Tuesday, July 11, 2006

Excerpts from a month

A 'header' in football, will never be the same again after last night. Scrambling to V's home at 10pm to catch the world-cup finals was worth every drop of sweat shed for the purpose. Of course there was the little question of dinner at her place, which was just as essential for my still-recovering stomach. The cup went to the Italians and while I am sure there will be long celebrations in every Italian home, here I am, back to work at 7:30 in the morning. For my month of complete chaos still has some time to go, before I lift my very own trophy of solid gold.

However, that tale is for later date, as are two travel posts which I must write because I have some gorgeous photos to share. This rainy morning is perfect for only one thing - a cup of hot tea and a plate of pakoras. Since I am writing this while munching glucose biscuits for breakfast, the taste can only linger in my head and not be savoured by my tongue. While I suffer these gastronomic delusions which seem have taken hold of me, let me recount the some things which have happened over the last month or so.

  • I was returning home from work on a weekend, lost in the thoughts of how well the week has been and of the two days of bliss which lay ahead. At the end of the narrow lane was a low-hanging chain barrier to keep cars from entering into the lane. I saw the chain, about 2 feet in height, and decided to jump over. I had a backpack on my shoulders. The jump was quick, and the sandal on my right foot got stuck in the chain even quicker. I am sure I would have learned how to fly if I could have missed the ground. Alas, Newton's law brought me down. Hard on my knees and elbows, with the backpack landing on my head. It hurt so bad, that I just lay there for about a minute. Then I got up and groggily wandered back home and passed out on my bed.

  • The travel to the Deccan was for A's marriage. The pre-trip lecture from Mom about where my direction-less life is headed vis-a-vis the obviously more favourable turn that A's life was going to take marked the beginning of this eventful trip. The trip deserves a post of its own. What I want to talk about here is the baraat or rather the dance of the baraatees. For those who have never attended an Indian marriage, the baraat is a gathering of the groom's family and friends, i.e., the baraatees, along with the groom. For a typical North Indian wedding the groom usually rides on horse back. A spared the poor horse some agony, and decided to arrive in a horse-drawn carriage. It is traditional for the friends of the groom to dance as the baraat snakes its way though along various roads, lanes and by-lanes of the city, to the bride's house. On such occasions the city traffic graciously halts to let the pious gathering pass. And what a dance we did!! I am sure we proved ourselves to be true blue-blooded descendants of Nataraja. B was at a complete loss for words when he tried to describe the emulation of Aishwarya Rai I did for the Kajrare song, all with a Sony CyberShot held in my right hand!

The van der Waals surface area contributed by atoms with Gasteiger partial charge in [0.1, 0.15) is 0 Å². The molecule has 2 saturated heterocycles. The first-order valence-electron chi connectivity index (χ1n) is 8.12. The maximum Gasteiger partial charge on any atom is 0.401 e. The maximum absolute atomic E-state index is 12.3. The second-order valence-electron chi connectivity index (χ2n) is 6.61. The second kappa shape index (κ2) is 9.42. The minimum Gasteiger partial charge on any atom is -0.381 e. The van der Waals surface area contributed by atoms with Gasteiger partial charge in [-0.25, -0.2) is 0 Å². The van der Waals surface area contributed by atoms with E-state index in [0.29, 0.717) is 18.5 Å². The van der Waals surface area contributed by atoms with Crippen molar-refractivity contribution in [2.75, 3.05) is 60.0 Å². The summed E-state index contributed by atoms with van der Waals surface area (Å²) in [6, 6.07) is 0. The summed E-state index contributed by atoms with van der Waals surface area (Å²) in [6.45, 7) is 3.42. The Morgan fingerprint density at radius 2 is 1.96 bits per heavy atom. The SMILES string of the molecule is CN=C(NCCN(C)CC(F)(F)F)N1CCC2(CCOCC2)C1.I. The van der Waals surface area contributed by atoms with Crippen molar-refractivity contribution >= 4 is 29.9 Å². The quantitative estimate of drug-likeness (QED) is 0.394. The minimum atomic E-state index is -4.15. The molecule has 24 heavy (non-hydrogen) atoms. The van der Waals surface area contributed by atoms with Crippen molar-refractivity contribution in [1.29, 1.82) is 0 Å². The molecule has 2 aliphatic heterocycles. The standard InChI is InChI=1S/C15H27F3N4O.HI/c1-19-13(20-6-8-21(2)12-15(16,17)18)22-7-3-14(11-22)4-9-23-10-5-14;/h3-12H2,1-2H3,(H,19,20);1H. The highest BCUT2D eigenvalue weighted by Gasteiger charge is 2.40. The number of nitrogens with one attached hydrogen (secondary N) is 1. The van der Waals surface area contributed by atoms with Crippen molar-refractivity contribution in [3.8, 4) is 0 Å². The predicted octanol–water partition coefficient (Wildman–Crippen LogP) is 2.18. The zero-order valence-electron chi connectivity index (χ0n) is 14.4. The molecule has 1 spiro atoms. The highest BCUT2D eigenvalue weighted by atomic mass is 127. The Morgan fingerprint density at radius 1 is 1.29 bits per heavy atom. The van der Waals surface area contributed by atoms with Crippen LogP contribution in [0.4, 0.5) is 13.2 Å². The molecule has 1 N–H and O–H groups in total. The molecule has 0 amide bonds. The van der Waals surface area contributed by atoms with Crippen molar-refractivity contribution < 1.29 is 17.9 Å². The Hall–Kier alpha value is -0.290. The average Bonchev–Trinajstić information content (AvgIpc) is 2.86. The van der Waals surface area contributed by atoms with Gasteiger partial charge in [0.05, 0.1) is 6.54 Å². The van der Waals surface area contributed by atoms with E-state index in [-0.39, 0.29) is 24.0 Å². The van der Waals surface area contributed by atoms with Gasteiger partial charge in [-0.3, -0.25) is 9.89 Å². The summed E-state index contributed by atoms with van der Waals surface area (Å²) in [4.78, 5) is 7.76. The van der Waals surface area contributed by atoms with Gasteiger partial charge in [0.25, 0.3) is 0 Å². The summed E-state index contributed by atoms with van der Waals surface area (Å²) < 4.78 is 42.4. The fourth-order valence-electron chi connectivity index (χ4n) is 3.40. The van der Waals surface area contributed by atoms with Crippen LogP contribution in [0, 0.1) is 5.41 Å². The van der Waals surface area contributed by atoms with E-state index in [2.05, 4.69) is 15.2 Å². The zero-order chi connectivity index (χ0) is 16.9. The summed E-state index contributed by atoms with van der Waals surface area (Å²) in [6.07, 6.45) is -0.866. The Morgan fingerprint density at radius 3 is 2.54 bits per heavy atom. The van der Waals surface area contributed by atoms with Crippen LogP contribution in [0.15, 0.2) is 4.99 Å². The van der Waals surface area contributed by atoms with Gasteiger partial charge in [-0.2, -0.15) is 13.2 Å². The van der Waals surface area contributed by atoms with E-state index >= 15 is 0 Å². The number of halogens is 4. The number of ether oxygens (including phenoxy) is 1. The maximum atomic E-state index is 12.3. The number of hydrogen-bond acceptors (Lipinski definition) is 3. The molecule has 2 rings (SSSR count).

• M has a deadline to meet. He has to get married before next summer. His younger brother eagerly waits in the queue. The hunt for a bride for M has begun. M has been informed of a prospective bride in Delhi, whom he can meet if he wants. Poor chap decided to ask us for advice! Big mistake! Everybody told him different things before converging an hour later on the same suggestion that he should go and at least meet the girl before doing anything else. Of course I had this brilliant suggestion about falling in love and what not, when M came with this outrageous theory that once one is past twenty-five, love is a myth. I almost screamed at him for this, and barely managed to check my over-enthusiastic self from spilling the beans about things I'd rather not tell.

  • I recently realized that if one has a person in his life whom one wants to forget and also wants to remember, then one is going to be forever split into two. This problem only gets worse if there exists more than one such person. I also realized that I am particularly weak of spirit when I am weak of constitution. Living in might-have-beens is always hazardous. It is more so, when in such a condition of weakened spirit. Other than this I also learned how to swim, and how to make upma.

  • A friend made over a cup of coffee,
    Lives spilt over shared pain,
    A hand held out in earnest help,
    Washed anew in yesterday's rain.


  1. The fall sounds painful and the talk from mom familiar! eventful times uve been having i see :)

  2. Hope to hear more on those tantalising snippets you've mentioned here! :)

  3. I enjoy reading about your life. Sorry you hurt yourself. Ouch!
    Congrads on learning how to swim!

  4. COFFEE and pakoras. black coffee.

    and if what your friend said about falling in love os true, then i guess i better start falling, and fast!

  5. @prerona: THe fall was painful and all mom's sound similar on this point I suppose :P Very eventful times indeed !!

    @grey: Hey! Have to dig out some time to blog more ... :)

    @silvermoon: Thanks!

    @sonia: Now don't worry about what my friend said - I am proof enough that it's not true - but if you wanna start falling, you have my best wishes :D

  6. *hugs* am back mr. you. get well soon

  7. @grafx: Nice to have you back! *hugs*

  8. Hey nice!! Weddings are always a time for such good fun. Delhi traffic is at its worst during the wedding season because no matter where you are, you are sure to get stuck because of a baaarati. Still, we grin and bear it because, we know that weddings happen just once (hopefully) in a life time, and who would like to play spoil sport on such a joyous occasion?